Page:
- That ciprofloxacin extended-release tablets may be taken with or without meals and to drink fluids liberally. As with other quinolones, concurrent administration with magnesium/aluminum antacids, polymeric phosphate binders (for example, sevelamer, lanthanum carbonate) or sucralfate, VIDEX® (didanosine) chewable/buffered tablets or pediatric powder, other highly buffered drugs, or with other products containing calcium, iron, or zinc should be avoided. Ciprofloxacin extended-release tablets may be taken two hours before or six hours after taking these products. (See CLINICAL PHARMACOLOGY, Drug-drug Interactions, DOSAGE AND ADMINISTRATION, and PRECAUTIONS, Drug Interactions.) Ciprofloxacin extended-release tablets should not be taken with dairy products (like milk or yogurt) or calcium-fortified juices alone since absorption of ciprofloxacin may be significantly reduced; however, ciprofloxacin extended-release tablets may be taken with a meal that contains these products. (See CLINICAL PHARMACOLOGY, Drug-drug Interactions, DOSAGE AND ADMINISTRATION, and PRECAUTIONS, Drug Interactions.)
- If the patient should forget to take ciprofloxacin extended-release tablets at the usual time, he/she may take the dose later in the day. Do not take more than one ciprofloxacin extended-release tablet per day even if a patient misses a dose. Swallow the ciprofloxacin extended-release tablet whole. DO NOT SPLIT, CRUSH, OR CHEW THE TABLET.
- That ciprofloxacin may be associated with hypersensitivity reactions, even following a single dose, and to discontinue ciprofloxacin extended-release tablets at the first sign of a skin rash or other allergic reaction.
- That photosensitivity/phototoxicity has been reported in patients receiving quinolones. Patients should minimize or avoid exposure to natural or artificial sunlight (tanning beds or UVA/B treatment) while taking quinolones. If patients need to be outdoors while using quinolones, they should wear loose-fitting clothes that protect skin from sun exposure and discuss other sun protection measures with their physician. If a sunburn-like reaction or skin eruption occurs, patients should contact their physician.
- That peripheral neuropathies have been associated with ciprofloxacin use. If symptoms of peripheral neuropathy including pain, burning, tingling, numbness and/or weakness develop, they should discontinue treatment and contact their physicians.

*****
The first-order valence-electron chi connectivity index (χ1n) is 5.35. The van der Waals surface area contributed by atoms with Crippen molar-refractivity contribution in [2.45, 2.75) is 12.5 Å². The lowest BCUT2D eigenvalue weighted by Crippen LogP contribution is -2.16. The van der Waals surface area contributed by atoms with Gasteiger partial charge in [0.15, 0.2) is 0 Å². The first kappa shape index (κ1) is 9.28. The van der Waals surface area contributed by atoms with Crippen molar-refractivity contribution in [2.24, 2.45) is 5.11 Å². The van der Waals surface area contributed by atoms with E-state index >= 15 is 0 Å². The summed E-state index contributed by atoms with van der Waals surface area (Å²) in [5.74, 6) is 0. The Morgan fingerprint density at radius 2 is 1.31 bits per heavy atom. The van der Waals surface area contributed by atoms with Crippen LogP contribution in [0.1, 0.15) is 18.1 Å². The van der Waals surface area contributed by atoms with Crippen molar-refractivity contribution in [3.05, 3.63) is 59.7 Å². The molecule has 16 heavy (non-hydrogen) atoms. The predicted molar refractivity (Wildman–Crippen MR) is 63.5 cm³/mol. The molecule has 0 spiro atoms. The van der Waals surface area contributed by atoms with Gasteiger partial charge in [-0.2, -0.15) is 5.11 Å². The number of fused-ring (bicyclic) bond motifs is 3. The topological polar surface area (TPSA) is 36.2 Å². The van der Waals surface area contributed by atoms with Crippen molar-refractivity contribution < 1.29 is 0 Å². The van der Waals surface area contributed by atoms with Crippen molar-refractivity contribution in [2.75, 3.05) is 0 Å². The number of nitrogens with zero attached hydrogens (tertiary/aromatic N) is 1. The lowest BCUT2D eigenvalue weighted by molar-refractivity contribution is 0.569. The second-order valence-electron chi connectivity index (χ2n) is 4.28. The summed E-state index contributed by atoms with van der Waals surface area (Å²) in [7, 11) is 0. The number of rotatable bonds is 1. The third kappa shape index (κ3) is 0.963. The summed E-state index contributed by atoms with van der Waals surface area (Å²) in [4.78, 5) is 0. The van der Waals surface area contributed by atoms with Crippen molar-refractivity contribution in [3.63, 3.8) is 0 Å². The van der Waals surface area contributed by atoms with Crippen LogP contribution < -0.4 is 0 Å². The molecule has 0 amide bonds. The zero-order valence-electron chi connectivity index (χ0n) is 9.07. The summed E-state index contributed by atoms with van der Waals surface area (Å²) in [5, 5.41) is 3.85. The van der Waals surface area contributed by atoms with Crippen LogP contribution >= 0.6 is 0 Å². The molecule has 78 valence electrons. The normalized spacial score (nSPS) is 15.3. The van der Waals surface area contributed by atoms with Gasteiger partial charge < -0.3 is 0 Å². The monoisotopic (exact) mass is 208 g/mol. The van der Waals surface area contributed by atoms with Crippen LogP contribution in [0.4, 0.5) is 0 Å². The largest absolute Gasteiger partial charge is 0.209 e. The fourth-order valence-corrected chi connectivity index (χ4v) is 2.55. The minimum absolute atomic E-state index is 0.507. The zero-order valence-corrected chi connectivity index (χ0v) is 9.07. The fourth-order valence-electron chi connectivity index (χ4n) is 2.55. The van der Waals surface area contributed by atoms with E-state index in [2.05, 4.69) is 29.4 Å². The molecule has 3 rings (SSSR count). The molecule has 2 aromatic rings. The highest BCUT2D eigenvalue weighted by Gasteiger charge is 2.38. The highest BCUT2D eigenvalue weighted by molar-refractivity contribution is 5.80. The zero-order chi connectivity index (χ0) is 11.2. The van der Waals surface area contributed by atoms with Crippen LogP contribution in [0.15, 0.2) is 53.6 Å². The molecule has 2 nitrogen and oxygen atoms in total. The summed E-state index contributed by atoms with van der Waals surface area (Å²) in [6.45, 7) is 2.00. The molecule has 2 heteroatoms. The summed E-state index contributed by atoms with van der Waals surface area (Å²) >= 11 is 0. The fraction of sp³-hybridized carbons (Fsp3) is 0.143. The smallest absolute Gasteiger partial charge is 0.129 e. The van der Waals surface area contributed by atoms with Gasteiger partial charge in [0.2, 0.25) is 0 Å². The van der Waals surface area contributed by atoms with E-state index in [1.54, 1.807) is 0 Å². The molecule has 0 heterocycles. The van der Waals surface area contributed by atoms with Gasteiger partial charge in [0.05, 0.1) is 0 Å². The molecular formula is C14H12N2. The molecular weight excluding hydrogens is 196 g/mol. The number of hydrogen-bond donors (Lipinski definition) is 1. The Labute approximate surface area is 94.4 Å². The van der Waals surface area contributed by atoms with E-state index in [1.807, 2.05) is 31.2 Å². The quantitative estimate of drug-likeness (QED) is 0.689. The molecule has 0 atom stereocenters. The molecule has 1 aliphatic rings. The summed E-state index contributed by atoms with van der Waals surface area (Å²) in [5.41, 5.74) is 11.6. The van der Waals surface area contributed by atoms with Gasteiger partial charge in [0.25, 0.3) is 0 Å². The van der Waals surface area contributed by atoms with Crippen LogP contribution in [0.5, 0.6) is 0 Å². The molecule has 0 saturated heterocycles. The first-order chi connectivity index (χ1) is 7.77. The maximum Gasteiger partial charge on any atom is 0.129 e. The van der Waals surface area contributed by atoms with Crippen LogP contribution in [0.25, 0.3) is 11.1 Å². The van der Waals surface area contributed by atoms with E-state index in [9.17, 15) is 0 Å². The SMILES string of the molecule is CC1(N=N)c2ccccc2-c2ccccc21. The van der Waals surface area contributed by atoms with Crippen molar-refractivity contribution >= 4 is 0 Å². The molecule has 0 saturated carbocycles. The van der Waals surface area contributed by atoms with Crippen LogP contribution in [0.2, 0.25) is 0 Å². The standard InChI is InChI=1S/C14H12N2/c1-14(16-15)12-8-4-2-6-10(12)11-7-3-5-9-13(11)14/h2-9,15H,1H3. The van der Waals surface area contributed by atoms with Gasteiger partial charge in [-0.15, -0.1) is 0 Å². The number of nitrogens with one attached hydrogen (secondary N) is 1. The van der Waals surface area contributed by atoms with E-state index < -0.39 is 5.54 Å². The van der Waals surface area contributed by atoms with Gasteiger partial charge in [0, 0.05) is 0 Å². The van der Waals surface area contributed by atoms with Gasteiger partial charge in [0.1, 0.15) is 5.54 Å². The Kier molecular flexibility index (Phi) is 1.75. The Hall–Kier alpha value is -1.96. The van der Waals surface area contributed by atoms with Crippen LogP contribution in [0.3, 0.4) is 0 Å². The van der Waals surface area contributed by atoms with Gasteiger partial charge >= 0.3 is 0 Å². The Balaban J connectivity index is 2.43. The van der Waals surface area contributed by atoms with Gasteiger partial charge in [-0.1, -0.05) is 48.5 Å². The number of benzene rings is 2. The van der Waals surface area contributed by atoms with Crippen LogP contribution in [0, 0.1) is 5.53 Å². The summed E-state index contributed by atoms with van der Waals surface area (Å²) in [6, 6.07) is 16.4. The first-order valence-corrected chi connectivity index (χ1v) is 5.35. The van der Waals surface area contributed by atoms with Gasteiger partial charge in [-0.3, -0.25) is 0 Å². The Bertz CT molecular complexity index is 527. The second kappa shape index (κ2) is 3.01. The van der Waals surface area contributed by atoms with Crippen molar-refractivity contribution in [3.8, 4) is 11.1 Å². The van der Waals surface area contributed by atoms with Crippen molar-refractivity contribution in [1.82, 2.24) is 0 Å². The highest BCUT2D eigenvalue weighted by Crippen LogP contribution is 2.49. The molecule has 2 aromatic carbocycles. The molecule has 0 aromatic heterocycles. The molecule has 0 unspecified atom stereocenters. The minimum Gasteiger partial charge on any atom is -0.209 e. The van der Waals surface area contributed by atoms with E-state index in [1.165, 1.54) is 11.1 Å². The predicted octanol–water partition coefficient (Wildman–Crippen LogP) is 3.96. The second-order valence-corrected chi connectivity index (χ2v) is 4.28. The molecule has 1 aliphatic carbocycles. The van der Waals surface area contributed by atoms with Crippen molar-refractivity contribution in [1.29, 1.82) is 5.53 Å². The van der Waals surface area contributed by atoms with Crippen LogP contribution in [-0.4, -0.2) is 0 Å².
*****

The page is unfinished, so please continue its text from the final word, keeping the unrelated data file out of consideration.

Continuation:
- That ciprofloxacin extended-release tablets may cause dizziness and lightheadedness; therefore, patients should know how they react to this drug before they operate an automobile or machinery or engage in activities requiring mental alertness or coordination.
- That ciprofloxacin increases the effects of tizanidine (Zanaflex®). Patients should not use ciprofloxacin if they are already taking tizanidine.
- That ciprofloxacin extended-release tablets may increase the effects of theophylline and caffeine. There is a possibility of caffeine accumulation when products containing caffeine are consumed while taking quinolones.
- That convulsions have been reported in patients receiving quinolones, including ciprofloxacin, and to notify their physician before taking ciprofloxacin extended-release tablets if there is a history of this condition.
- That diarrhea is a common problem caused by antibiotics which usually ends when the antibiotic is discontinued. Sometimes after starting treatment with antibiotics, patients can develop watery and bloody stools (with or without stomach cramps and fever) even as late as two or more months after having taken the last dose of the antibiotic. If this occurs, patients should contact their physician as soon as possible.
In a pharmacokinetic study, systemic exposure of tizanidine (4 mg single dose) was significantly increased (Cmax 7-fold, AUC 10-fold) when the drug was given concomitantly with ciprofloxacin (500 mg bid for 3 days). The hypotensive and sedative effects of tizanidine were also potentiated. Concomitant administration of tizanidine and ciprofloxacin is contraindicated. (See CONTRAINDICATIONS.)